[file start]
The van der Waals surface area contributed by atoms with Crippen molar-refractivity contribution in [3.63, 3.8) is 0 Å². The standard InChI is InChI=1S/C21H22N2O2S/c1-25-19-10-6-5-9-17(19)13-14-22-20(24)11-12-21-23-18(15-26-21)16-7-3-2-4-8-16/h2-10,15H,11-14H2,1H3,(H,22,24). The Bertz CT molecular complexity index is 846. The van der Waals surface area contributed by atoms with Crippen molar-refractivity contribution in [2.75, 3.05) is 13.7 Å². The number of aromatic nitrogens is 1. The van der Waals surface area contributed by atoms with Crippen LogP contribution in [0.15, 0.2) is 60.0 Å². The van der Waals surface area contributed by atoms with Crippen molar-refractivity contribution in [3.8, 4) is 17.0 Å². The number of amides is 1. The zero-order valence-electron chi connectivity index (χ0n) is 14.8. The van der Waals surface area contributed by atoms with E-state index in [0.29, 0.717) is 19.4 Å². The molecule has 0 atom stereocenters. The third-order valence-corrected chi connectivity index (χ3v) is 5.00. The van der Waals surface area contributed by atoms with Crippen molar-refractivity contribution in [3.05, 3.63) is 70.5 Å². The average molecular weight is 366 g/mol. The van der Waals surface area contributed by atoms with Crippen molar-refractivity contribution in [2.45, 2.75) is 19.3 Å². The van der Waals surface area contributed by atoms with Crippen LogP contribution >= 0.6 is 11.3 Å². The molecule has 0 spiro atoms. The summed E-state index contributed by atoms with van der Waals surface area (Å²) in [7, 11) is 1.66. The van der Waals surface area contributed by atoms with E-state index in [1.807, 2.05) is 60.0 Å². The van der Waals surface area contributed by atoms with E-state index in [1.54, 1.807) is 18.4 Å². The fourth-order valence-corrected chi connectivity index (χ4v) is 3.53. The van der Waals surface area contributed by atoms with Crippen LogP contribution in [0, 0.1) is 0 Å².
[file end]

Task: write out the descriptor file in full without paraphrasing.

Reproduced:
The van der Waals surface area contributed by atoms with Crippen molar-refractivity contribution in [3.63, 3.8) is 0 Å². The standard InChI is InChI=1S/C21H22N2O2S/c1-25-19-10-6-5-9-17(19)13-14-22-20(24)11-12-21-23-18(15-26-21)16-7-3-2-4-8-16/h2-10,15H,11-14H2,1H3,(H,22,24). The Bertz CT molecular complexity index is 846. The van der Waals surface area contributed by atoms with Crippen molar-refractivity contribution in [2.75, 3.05) is 13.7 Å². The number of aromatic nitrogens is 1. The van der Waals surface area contributed by atoms with Crippen LogP contribution in [0.15, 0.2) is 60.0 Å². The van der Waals surface area contributed by atoms with Crippen molar-refractivity contribution in [3.8, 4) is 17.0 Å². The number of amides is 1. The zero-order valence-electron chi connectivity index (χ0n) is 14.8. The van der Waals surface area contributed by atoms with E-state index in [0.29, 0.717) is 19.4 Å². The molecule has 0 atom stereocenters. The third-order valence-corrected chi connectivity index (χ3v) is 5.00. The van der Waals surface area contributed by atoms with Crippen molar-refractivity contribution in [3.05, 3.63) is 70.5 Å². The average molecular weight is 366 g/mol. The van der Waals surface area contributed by atoms with Crippen molar-refractivity contribution in [2.45, 2.75) is 19.3 Å². The van der Waals surface area contributed by atoms with Crippen LogP contribution >= 0.6 is 11.3 Å². The molecule has 0 spiro atoms. The summed E-state index contributed by atoms with van der Waals surface area (Å²) in [7, 11) is 1.66. The van der Waals surface area contributed by atoms with E-state index in [1.807, 2.05) is 60.0 Å². The van der Waals surface area contributed by atoms with E-state index in [1.54, 1.807) is 18.4 Å². The fourth-order valence-corrected chi connectivity index (χ4v) is 3.53. The van der Waals surface area contributed by atoms with Crippen LogP contribution in [0, 0.1) is 0 Å².